Failed Alzheimer's drug may get second chance, experts say

Pfizer and Johnson & Johnson's Alzheimer's drug failed to help patients showing early signs of the disease, but it could get another chance as scientists test whether the devastating illness should be treated before symptoms appear.

Pfizer and J&J said on Monday that they were scrapping large-scale clinical trials of the experimental drug bapineuzumab in patients with mild to moderate Alzheimer's disease, after the drug failed to improve their memory or thinking skills.

While disappointing to millions of Alzheimer's patients and their families, the result was no surprise to researchers or investors who had anticipated a slim chance of success.

That's because scientists now view Alzheimer's as a decades-long process in which the toxic protein beta amyloid gradually builds up in the brain before dementia sets in.

They believe the best hope now is testing drugs much earlier in this process, before the disease has done too much damage. But some fear that companies like Pfizer and J&J may balk over the long haul after spending billions on failed experiments.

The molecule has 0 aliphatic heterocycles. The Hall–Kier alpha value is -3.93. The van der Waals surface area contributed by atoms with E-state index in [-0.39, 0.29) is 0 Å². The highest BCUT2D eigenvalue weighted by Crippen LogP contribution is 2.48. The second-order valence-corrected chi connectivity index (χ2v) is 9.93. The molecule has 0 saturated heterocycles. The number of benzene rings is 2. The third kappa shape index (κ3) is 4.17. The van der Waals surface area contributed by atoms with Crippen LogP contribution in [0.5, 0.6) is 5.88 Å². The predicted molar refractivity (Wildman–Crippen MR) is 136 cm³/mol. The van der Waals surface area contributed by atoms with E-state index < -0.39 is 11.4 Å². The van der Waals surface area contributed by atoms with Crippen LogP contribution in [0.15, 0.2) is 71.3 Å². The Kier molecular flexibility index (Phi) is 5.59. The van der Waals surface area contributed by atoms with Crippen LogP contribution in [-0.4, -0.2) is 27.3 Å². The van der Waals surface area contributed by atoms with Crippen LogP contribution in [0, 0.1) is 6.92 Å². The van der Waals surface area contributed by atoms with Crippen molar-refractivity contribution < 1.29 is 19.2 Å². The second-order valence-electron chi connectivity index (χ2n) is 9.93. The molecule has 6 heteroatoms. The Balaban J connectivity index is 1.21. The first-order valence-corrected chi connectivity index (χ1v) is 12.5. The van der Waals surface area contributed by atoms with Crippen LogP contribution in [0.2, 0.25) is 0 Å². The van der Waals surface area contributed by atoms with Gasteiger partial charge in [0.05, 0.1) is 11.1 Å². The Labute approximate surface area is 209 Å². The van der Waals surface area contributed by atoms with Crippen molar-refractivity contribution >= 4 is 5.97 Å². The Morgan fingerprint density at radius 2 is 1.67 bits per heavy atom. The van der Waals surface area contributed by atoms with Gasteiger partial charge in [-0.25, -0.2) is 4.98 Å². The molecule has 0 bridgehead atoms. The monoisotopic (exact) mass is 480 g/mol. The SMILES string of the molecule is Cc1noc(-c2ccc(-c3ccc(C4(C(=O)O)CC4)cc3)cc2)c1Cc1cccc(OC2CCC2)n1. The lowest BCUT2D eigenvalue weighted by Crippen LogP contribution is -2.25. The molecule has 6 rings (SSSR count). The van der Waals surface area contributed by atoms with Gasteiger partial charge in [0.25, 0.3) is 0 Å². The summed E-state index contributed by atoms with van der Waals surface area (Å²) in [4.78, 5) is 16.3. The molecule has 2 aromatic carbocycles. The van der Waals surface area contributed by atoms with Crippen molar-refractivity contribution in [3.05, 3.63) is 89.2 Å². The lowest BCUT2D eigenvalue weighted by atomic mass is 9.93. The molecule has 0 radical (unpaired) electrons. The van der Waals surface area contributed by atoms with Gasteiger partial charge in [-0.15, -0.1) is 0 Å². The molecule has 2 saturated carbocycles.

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"Even though the scientific rationale might still be valid and strong and not adequately tested in the phase of the disease where you might expect the therapy to work, that may be lost to investors," said Dr. Ronald Petersen, director of the Mayo Clinic Alzheimer's Disease Research Center in Rochester, Minnesota. "I hope that is not the case."

Pfizer and J&J said they do not yet have plans to test the compound in people at risk for Alzheimer's, but who do not have symptoms. The companies, which are developing the drug together, are due to present data next month showing whether it reduced levels of beta amyloid in the brain as well as other so-called biomarkers, and that will determine whether it can be used in earlier trials, researchers said.

"The jury is still out about the earlier use of bapineuzumab and other medications like it for earlier stages of the disease," said Dr. Steven Salloway of Brown University in Providence, Rhode Island, who chaired the scientific steering committees for late-stage studies of the treatment.

These so-called biomarker results will be released on September 11 at a medical meeting in Stockholm.

"If the biomarkers move in a positive direction, that is encouraging with regard to moving earlier," said Petersen. "Ultimately, you'd like to go into asymptomatic patients."

The new wave

Alzheimer's is the most common form of dementia, affecting nearly 36 million people worldwide, and its prevalence is expected to grow as the world's population lives longer.

Current drugs only treat symptoms and none have yet been able to keep the fatal disease from progressing. That has proven a tantalizing prospect for drugmakers, as a success would be worth billions of dollars.